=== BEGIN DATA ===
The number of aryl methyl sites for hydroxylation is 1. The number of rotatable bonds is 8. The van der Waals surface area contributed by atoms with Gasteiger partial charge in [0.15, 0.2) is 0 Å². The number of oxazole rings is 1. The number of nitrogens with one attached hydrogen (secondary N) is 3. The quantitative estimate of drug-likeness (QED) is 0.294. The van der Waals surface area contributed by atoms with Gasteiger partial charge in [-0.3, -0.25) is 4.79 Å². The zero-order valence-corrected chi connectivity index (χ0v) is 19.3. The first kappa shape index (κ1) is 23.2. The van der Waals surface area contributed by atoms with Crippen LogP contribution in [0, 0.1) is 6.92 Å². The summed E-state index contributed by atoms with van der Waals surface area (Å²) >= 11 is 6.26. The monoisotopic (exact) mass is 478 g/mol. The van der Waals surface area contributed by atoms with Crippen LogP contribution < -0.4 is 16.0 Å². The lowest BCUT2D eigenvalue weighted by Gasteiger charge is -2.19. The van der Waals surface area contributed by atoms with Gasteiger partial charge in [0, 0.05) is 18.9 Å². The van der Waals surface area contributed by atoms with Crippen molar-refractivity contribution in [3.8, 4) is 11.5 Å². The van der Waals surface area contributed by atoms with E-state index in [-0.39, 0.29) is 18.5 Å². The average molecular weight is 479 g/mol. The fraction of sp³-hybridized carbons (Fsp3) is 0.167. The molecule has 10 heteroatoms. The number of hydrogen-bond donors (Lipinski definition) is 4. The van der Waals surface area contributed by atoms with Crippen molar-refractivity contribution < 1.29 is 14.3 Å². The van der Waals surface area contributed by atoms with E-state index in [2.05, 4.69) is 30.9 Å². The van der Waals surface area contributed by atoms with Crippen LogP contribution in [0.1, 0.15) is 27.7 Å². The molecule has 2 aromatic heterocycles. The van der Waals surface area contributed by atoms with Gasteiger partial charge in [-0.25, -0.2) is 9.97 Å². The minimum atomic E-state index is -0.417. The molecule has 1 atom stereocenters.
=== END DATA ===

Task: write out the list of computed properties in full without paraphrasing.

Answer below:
The number of aryl methyl sites for hydroxylation is 1. The number of rotatable bonds is 8. The van der Waals surface area contributed by atoms with Gasteiger partial charge in [0.15, 0.2) is 0 Å². The number of oxazole rings is 1. The number of nitrogens with one attached hydrogen (secondary N) is 3. The quantitative estimate of drug-likeness (QED) is 0.294. The van der Waals surface area contributed by atoms with Gasteiger partial charge in [-0.3, -0.25) is 4.79 Å². The zero-order valence-corrected chi connectivity index (χ0v) is 19.3. The first kappa shape index (κ1) is 23.2. The van der Waals surface area contributed by atoms with Crippen LogP contribution in [0, 0.1) is 6.92 Å². The summed E-state index contributed by atoms with van der Waals surface area (Å²) >= 11 is 6.26. The monoisotopic (exact) mass is 478 g/mol. The van der Waals surface area contributed by atoms with Crippen LogP contribution < -0.4 is 16.0 Å². The lowest BCUT2D eigenvalue weighted by Gasteiger charge is -2.19. The van der Waals surface area contributed by atoms with Gasteiger partial charge in [0, 0.05) is 18.9 Å². The van der Waals surface area contributed by atoms with Crippen molar-refractivity contribution in [3.8, 4) is 11.5 Å². The van der Waals surface area contributed by atoms with E-state index in [-0.39, 0.29) is 18.5 Å². The average molecular weight is 479 g/mol. The fraction of sp³-hybridized carbons (Fsp3) is 0.167. The molecule has 10 heteroatoms. The number of hydrogen-bond donors (Lipinski definition) is 4. The van der Waals surface area contributed by atoms with Crippen molar-refractivity contribution < 1.29 is 14.3 Å². The van der Waals surface area contributed by atoms with E-state index in [2.05, 4.69) is 30.9 Å². The van der Waals surface area contributed by atoms with Crippen LogP contribution in [0.1, 0.15) is 27.7 Å². The molecule has 2 aromatic heterocycles. The van der Waals surface area contributed by atoms with Gasteiger partial charge in [-0.25, -0.2) is 9.97 Å². The minimum atomic E-state index is -0.417. The molecule has 1 atom stereocenters.